Goldmann, Freund and Foley. The opinion of the court was delivered by Foley, J.A.D.
Defendant appeals from a Law Division judgment reversing the board's denial of a "special exception" to the Princeton zoning ordinance, which would permit plaintiff to construct a gasoline station in an area zoned as a business B1 district.
The pertinent sections of the zoning ordinance follow:
Prohibited Uses: The following uses of buildings and of land shall be prohibited in Business B1 Districts:
(9) Public garages, gas-filling stations and used car lots, except when approved by the Board of Adjustment in accordance with the provisions of Section 12(D). * * *"
Exceptions and Special Provisions
(D) Public Garages, Gas-Filling Stations and Used Car Lots:
(1) The Board of Adjustment may after public notice and hearing, and subject to appropriate conditions and safeguards for safety and protection of health and the general welfare, permit without time limitation or for a stated term of years, in a Business B1 District or in a Business B2 District subject to the provisions of this subsection (D), a public garage, a gas-filling station or a used car lot. * * *"
The plaintiff's property is located at the corner of Hulfish and Witherspoon Streets, about 100 feet from Palmer Square, the business center of Princeton. It measures approximately 10,000 square feet and has a frontage on the two streets totalling about 186 feet. A tavern is located directly to the north of the property, and directly to the west there is a municipal parking lot. To the south, across Hulfish Street, is located another gasoline station, and to the west, across Witherspoon Street, another municipal parking lot. Presently there are several buildings on plaintiff's lot, consisting of a two-story restaurant, a small garage, a fish store and his two and one-half story residence. At an earlier time the borough unsuccessfully attempted to classify the area in which the property is located as a "blighted area." See Griggs v. Princeton Borough , 33 N.J. 207 (1960).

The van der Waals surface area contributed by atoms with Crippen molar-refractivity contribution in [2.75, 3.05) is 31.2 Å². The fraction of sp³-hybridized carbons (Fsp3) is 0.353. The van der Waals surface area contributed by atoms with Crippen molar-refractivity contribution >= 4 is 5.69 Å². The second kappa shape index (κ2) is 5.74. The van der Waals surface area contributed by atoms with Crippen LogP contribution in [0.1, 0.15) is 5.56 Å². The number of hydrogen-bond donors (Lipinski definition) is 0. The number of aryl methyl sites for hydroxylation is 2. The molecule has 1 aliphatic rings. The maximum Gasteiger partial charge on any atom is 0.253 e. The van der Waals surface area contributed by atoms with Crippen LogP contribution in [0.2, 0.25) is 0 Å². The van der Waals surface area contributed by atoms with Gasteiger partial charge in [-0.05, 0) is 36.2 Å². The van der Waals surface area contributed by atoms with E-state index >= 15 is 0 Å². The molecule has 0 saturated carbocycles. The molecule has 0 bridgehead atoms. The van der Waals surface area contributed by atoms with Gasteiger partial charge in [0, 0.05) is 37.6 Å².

Plaintiff applied to the building inspector for a special exception pursuant to section 12(D) above. The application was denied. He then appealed to the zoning board of adjustment, which held a hearing on October 27, 1960, upon notice to all landowners within 200 feet.
The evidence therein disclosed that the gasoline station in contemplation would be in conformity with the colonial type architecture of Palmer Square. In describing his plans, Richard Charlton, plaintiff's architect, testified that the station would be fire resistant, and he expressed the opinion that the removal of the existing structures and the installation of the station would provide a clear and unobstructed view around the corner of Hulfish and Witherspoon Streets thereby increasing traffic safety at the intersection. Charles Draine, an insurance broker, estimated upon the basis of the plans submitted and the testimony of the architect concerning the fire resistant construction, that the station would be in the high 20% ...